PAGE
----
It’s too late for New Jersey high schools. Week 0 games begin on August 26th and each team will play until September 3rd.

However, most non-conforming equipment is still within NFHS rules.

Points of emphasis the appointer of top football officials Mark Bitar emailed to coaches last week, included a reminder that while all players must wear the same color jerseys, the helmets do not have to match.

In another email, the Northern Chapter of the New Jersey Football Association agreed, saying, “Tradition enforces the expectation that all players on a team wear the same color helmet, pants, etc. Otherwise, it would be difficult to call the clothing a ‘uniform.’ Is the same color required here? No.”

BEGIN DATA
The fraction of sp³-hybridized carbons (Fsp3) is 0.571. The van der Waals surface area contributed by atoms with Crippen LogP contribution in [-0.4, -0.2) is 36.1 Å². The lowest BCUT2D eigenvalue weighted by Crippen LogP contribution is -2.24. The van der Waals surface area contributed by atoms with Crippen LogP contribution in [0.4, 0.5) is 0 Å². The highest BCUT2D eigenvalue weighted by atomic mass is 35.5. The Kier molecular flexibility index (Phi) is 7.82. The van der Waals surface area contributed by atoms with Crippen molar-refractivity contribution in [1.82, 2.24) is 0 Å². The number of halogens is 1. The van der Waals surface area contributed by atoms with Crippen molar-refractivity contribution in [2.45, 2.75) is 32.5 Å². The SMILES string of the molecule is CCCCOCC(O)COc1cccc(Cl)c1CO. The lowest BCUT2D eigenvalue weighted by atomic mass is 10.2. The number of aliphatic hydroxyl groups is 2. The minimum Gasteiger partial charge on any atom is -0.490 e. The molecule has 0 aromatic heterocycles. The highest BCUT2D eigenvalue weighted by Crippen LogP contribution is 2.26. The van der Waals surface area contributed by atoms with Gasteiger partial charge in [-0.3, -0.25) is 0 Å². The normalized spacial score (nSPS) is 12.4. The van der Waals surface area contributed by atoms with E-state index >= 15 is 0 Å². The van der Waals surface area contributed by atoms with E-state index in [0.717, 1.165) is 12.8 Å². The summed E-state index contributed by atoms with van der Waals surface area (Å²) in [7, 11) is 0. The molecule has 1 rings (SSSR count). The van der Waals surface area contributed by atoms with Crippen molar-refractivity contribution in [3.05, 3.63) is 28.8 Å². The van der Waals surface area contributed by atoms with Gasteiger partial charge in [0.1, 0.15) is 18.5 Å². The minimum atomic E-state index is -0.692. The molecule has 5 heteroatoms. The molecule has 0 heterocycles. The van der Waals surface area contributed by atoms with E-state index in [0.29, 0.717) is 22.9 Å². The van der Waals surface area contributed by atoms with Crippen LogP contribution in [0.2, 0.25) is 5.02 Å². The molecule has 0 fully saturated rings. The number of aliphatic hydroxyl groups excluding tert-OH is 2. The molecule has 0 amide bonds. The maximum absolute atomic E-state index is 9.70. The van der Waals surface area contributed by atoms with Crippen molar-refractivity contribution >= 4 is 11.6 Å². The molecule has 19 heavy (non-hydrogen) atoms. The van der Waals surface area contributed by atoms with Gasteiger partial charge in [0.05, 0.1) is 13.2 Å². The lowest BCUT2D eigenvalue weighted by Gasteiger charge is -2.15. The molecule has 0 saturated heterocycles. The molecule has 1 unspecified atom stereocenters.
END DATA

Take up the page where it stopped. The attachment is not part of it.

However, Maher did not record any varsity fights due to the missing helmets. The shortage has already caused games to be canceled in Cleveland and the San Francisco Bay Area.

“Twenty-five years, I’ve never seen anything like this,” Luciani said. “It’s not a good feeling to be an adult and know that a kid has a limited number of plays in his high school career and he’s missing them because of the equipment. It’s really a shame.”

Jane Havsey is a reporter for the Daily Record and DailyRecord.com, part of the USA TODAY Network. For full access to live scores, breaking news and analysis, subscribe today.

Want to share your story with me?

Email: [email protected]

Twitter: @dailyrecordspts

Source link

Leave a Reply

Your email address will not be published. Required fields are marked *